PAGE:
Sunday, May 14, 2017

After Earth (2013)

Some centuries (or more) in the future. Humanity has fled the Earth they fucked up royally and fled to the stars. Alas, their planned new home already had a owner, and we’re now quite some time into some sort of interstellar conflict where the (supposedly evil) aliens use so-called Ursa against humanity, big ugly animal-type things that smell fear.

Humanity is fighting back thanks to people who are psychically so damaged (well, that’s what I say, the film thinks it’s a-okay) they can shut off their fear completely. The best of these guys is the hilariously named Cypher Raige (Will Smith). In what it’s difficult to see as a surprising turn of events, Cypher also happens to be a crap father. His son, the only mildly less bizarrely monikered Kitai (Jaden Smith) – yes, Kitai Raige – tries to live up to his father’s legend, but doesn’t quite manage to. It’s not that he lacks the physical abilities to become a professional killer, but he’s still a kid who acts and feels like one, so the whole unhealthily shunting off an emotion that has helped humanity survive since it existed thing is rather beyond him. That he was the witness to the traumatic killing of his sister by an Ursa certainly doesn’t help there either.

Kitai will have to learn quick though, for the space ship he and his father are on crashes down on one of the most dangerous planets in the known universe: Earth itself. Surprisingly enough, the place isn’t a toxic hellhole but more of a jungle world full of nasty animals. Kitai and Cypher are the only survivors of the crash, and because Cypher has broken both of his legs, and all survival equipment in this future is built to be as breakable as possible, it’s up to Kitai to save the day.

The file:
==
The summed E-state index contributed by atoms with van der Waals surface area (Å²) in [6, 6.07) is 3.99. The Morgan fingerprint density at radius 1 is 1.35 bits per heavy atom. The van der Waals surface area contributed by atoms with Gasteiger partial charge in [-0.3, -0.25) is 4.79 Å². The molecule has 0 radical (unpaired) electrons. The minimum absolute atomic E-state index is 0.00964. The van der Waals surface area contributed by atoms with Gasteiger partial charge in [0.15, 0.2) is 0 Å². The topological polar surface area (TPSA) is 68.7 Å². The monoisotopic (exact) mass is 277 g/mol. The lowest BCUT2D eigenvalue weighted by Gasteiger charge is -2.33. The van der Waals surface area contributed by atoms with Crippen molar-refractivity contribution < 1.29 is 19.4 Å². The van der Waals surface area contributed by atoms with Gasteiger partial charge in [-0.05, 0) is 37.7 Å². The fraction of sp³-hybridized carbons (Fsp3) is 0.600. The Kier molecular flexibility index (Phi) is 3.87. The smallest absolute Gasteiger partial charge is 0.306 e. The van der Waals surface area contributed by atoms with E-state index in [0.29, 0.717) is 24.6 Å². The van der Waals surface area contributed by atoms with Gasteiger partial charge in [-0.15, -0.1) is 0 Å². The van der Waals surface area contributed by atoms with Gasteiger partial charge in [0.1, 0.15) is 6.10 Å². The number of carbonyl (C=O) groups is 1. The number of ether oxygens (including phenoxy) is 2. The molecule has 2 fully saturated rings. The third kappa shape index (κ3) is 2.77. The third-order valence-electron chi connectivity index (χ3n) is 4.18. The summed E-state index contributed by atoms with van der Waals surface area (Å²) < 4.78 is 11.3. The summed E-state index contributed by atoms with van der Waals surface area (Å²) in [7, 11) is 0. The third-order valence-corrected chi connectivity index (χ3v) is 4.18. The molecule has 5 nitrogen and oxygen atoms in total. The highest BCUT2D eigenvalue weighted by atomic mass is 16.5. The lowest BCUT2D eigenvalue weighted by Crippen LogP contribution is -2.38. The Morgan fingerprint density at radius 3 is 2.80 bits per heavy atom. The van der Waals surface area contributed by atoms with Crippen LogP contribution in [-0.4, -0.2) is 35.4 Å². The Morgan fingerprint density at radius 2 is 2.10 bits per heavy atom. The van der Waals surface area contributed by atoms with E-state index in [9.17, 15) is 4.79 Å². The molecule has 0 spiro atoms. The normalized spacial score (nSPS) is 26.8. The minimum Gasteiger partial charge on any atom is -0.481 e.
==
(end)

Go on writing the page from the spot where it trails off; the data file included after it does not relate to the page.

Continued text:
Having a rich and famous dad really has its perks. If you play your cards right, Daddy’s going to buy you your very own survivalist SF adventure to star in. At least that’s how my cynical half reads the existence of this film. My other half enjoyed the film well enough, so I’m not too down on the Smiths, particularly since the younger Smith does comport himself better than I feared. At least, he’s a more convincing actor than his Dad was when he was young. The elder Smith for his part has developed into a decent, dependable kind of actor who sells even the ideologically dubious, and psychologically wrong-headed monologues about fear the film uses instead of actually having father and son bond like people with a degree of grace.

Otherwise, this is a perfectly entertaining little survivalist SF adventure about a teenager fighting various surprisingly crappy looking CGI animals, panicking like a teenager, and having it off with his dad. I’d have wished that the absurdly easily breakable survival equipment of this particular future wouldn’t have been an important plot point three times but then this is directed and written by M. Night Shyamalan who must have been rather confused when he realized he had to use other screen writing techniques than a big plot twist in the end, even more so since he also had to keep his religious proselytizing out and replace it with anti-psychological nonsense about fear. As a director, Shyamalan is pretty much in neutral mode here, doing a perfectly competent job without showing much personality. One might argue that’s better in his case anyway.

It is obvious that I’m not feeling particularly close to the resulting film but when it comes to SF adventure movies, you certainly can do much worse, and while the film isn’t ambitious at all, it is doing what it does well enough.

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